also happen in the inlet itself or somewhere
along the wire run between the inlet and the
back of the panel. Before doing anything,
with the cord disconnected, check the inlet
and wire run thoroughly, and replace anything that looks suspect. The cable could
have chafed on a sharp object or fallen
across a hot exhaust. If you smell burning,
then there should be signs of damage. These
are the types of issues that can cause in-water shock issues and can potentially kill
swimmers. If the problem isn’t immediately
apparent upon your inspection, I suggest
finding an ABYC-certified electrical technician and having the problem fixed.
PARTS FROM THE PAST
I bought a 1988 Wellcraft St. Tropez, and
need top rollers for the Plexiglas entry door.
Can you help me locate replacements?
TOM NEALE: I don’t know where the
company got the rollers they used in 1988.
But many people have questions similar to
yours because older boats were often built
by companies that are no longer in business
or, even if they’re still in business, don’t
have records that would give an answer. But
you often don’t need to spend extra time
and money trying to get the exact original
parts for something like this. Drawer rollers,
door latches, hinges, cabinet latches, and
other interior hardware can often be found
at Home Depot or Lowe’s. Buy high-quality
parts made from materials that won’t be
harmed by the marine environment. But you
can usually solve this type of problem, too.
Remove one of whatever it is from your boat,
and take it in for comparison. Frequently the
customer-service people will be very inter-
ested in helping you to find something that
will work for a boat. You might also want to
consult one of the many relevant catalogs
such as for example, McMaster Carr, which
has a list of sources for odd rollers, tracks,
bearings, and so on.
Don, I read about colloidal silica in your
Sailboat Maintenance Manual. I’ve also seen
something called fumed silica being sold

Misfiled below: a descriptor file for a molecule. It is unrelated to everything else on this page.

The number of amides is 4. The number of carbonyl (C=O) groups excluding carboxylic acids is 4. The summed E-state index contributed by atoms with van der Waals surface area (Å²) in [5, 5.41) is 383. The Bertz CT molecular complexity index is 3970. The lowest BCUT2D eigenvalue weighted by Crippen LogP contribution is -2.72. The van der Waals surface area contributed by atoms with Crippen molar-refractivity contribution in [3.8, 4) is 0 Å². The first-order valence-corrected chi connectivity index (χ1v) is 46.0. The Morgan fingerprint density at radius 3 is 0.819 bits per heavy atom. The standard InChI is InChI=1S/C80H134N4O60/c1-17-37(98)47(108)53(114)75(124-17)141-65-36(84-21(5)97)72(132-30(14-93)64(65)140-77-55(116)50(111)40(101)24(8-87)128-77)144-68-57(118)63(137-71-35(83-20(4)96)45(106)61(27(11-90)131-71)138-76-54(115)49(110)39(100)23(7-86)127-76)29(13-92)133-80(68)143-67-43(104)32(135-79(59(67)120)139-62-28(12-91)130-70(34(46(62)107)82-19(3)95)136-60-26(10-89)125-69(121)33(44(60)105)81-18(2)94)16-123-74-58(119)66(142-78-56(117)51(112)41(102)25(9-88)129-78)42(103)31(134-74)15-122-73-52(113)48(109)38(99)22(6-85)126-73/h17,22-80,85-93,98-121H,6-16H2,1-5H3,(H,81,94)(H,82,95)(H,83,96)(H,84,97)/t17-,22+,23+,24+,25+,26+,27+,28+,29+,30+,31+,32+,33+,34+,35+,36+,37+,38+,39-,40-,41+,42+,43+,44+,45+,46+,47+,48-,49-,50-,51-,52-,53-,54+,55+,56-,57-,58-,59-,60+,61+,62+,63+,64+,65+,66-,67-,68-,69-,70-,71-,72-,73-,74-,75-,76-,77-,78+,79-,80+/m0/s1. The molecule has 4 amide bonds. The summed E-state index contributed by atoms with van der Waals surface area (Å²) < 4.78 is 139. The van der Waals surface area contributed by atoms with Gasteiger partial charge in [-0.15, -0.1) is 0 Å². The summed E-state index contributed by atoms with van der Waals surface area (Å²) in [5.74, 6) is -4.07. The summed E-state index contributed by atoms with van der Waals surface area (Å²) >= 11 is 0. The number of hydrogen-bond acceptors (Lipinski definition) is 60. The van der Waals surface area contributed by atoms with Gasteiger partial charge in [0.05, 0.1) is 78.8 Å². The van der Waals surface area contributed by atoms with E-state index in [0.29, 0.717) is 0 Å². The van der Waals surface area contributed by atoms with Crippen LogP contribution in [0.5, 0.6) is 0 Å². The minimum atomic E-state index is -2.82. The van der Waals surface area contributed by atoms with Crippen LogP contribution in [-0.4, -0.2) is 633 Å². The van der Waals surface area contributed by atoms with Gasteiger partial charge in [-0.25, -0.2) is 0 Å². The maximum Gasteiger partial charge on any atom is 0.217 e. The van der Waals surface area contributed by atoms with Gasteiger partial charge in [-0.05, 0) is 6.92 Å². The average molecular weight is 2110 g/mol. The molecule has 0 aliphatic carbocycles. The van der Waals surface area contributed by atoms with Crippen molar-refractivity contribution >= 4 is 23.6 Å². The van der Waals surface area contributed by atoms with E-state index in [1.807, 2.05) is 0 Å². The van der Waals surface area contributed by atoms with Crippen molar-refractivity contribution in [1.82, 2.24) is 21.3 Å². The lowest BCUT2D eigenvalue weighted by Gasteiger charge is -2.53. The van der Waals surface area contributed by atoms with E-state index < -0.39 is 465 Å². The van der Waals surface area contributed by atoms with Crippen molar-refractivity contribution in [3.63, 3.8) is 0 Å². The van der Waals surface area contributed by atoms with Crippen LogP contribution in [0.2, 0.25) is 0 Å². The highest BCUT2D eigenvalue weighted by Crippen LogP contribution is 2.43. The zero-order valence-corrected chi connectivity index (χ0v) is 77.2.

as a similar product. I’ve looked online and
haven’t been able to find any decisive information as to the specific differences of these.
DUELING DEPTH FINDERS,
I sail an older fiberglass sloop, and use a
Uniden depth finder with in-hull transducer.
I’m considering installing a Garmin chartplotter with fishfinder capabilities. If I install
the new Garmin dual-frequency in-hull
transducer next to the Uniden transducer,
do I risk electronic interference between
Kennett Square, PA
DON CASEY: Yes, and that applies even if
the transducers are not next to each other.
If you run both depth sounders at the same
time, and they’re operating at the same frequency, there’s the possibility of interference. Even if your Uniden is transmitting on
200kHz and you set the Garmin for 50kHz,
it may not solve the problem. As I understand it, even though the display is limited
to the selected frequency, the transducer
is still transmitting on both frequencies.
Interference does not always occur, but if it
happens, you may be able to filter some or
all of it out by reducing the gain. Otherwise,
the only sure solution is to turn off one of
the units. Locating the transducers adjacent to each other is certain to increase the
likelihood of interference.
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"WHITECAP" IS A COMPLETELY RESTORED 1924 30' WOODEN SLOOP ORIGINALLY BUILT BY
THE MORTON JOHNSON WORKS IN BAY HEAD, NJ. SHE HAS SPENT MANY OF HER YEARS
SAILING THE BARNEGAT BAY WATERS OF NEW JERSEY. RESTORED IN 2006/2007,
SHE IS OF CEDAR AND OAK CONSTRUCTION AND HAS A 48' WOODEN MAST.
SHE IS POWERED BY A UNIVERSAL 4 CYLINDER ENGINE. WINNER OF NUMEROUS AWARDS,
SHE IS PRESENTLY OWNED BY THE TUCKERTON SEAPORT IN TUCKERTON, NJ.
starting at . . .